Student Spotlight: David C. Stenning

Q&A with David C. Stenning
5th-year Ph.D. student in Statistics

From its earliest days, UC Irvine has built a reputation for cultivating collaboration, a commitment shared by Department of Statistics leadership, faculty and students. We believe in working across disciplines, and we enable students like David Stenning to access a range of opportunities limited only by their own imagination.

photo: David C. Stenning

Where are you from?
I grew up in Cranston, Rhode Island, and lived in New York City before moving to Irvine.

What are your previous academic degrees?
B.S. in Applied Mathematics from Columbia University.

Why did you choose to pursue graduate studies at UCI?
I’ve always had an amateur interest in astronomy and was a research assistant in the Columbia Astrophysics Laboratory after undergrad, but I planned on pursuing graduate studies in statistics. UCI is one of only a few institutions where I could focus on Astrostatistics, an emerging field that nicely combines my background and interests. Having the Department of Statistics housed within the Donald Bren School of Information and Computer Sciences was also appealing since it provides opportunities for fruitful interaction with students and researchers in important complementary fields, such as Machine Learning.

What is your current research focus? Why did you choose to go into this field of study?
My primary area of interest is Astrostatistics. Specifically, I am working on Bayesian analysis of physics-based computer models of stellar evolution, which involves combining predictions from computer simulations with observational data obtained using instruments such as the Hubble Space Telescope. I wanted to go into this field of study because current astronomical surveys are producing a wealth of massive and complex datasets that require state-of-the-art statistical methods to analyze and comprehend.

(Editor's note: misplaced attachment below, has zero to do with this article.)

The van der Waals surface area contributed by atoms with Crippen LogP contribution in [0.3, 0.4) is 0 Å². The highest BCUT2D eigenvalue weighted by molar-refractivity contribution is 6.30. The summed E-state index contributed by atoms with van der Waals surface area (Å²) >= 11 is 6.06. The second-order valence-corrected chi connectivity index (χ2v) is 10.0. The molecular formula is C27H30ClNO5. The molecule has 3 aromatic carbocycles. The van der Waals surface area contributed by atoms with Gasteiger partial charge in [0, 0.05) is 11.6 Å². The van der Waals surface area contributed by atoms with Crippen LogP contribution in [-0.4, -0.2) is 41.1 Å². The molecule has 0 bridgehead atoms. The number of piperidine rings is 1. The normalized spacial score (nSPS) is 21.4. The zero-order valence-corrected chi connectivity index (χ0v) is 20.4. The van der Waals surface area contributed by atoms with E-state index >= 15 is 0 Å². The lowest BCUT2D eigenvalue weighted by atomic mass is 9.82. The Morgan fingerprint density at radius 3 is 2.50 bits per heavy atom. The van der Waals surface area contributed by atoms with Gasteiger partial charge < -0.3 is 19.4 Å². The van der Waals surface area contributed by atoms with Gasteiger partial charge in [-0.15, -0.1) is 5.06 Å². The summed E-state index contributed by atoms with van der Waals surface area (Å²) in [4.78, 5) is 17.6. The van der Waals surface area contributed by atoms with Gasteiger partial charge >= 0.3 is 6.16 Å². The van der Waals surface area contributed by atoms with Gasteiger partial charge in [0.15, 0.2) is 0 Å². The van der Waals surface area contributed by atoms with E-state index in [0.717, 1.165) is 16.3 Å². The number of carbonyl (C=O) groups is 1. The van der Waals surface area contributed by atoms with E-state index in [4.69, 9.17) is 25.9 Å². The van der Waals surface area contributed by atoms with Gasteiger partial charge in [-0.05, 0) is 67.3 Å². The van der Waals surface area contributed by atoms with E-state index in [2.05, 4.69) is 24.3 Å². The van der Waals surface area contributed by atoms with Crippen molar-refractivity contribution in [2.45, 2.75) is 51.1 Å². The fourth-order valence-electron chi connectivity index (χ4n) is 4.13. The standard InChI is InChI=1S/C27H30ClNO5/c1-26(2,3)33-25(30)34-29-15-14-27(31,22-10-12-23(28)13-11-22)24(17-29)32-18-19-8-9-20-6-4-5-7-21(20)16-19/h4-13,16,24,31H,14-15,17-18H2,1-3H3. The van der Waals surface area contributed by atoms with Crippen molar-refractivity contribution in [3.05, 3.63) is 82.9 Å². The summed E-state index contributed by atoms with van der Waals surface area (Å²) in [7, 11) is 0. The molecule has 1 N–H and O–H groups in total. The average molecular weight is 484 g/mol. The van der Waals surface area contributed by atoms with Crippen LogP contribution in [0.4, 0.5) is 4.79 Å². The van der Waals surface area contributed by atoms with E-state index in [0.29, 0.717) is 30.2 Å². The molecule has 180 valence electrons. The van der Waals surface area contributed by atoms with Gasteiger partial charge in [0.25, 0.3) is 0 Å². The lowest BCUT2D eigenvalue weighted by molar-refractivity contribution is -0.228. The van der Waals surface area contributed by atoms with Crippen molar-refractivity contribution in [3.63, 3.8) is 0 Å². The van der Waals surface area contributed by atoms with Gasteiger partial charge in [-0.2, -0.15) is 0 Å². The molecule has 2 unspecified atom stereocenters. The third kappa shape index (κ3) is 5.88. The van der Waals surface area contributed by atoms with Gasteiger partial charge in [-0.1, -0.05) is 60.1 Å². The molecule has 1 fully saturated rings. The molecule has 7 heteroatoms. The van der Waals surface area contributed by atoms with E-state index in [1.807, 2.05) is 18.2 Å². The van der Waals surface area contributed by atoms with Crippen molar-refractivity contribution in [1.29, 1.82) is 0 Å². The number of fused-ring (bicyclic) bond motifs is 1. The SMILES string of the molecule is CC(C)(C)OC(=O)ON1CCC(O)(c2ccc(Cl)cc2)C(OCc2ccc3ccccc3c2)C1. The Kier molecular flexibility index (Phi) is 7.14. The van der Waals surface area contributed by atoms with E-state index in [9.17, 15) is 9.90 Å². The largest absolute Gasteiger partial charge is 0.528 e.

What are your future plans?
I enjoy teaching and would like to stay in academia, but I'll be happy at any institution with challenging scientific and statistical problems.

How do you like to spend your time outside of school?
I’m lucky to have made some wonderful friends while at UCI, especially since I don't own a car and need to rely on others if I wish to leave campus. I spend most of my free time with them, exploring the many restaurants, beaches and cultural opportunities available in Los Angeles and Orange County.

Any words of wisdom for prospective grad students looking to study at UCI?
In my opinion, one of the most important aspects of grad school is finding a good advisor who will mentor you in how to perform research and direct you towards interesting and important topics.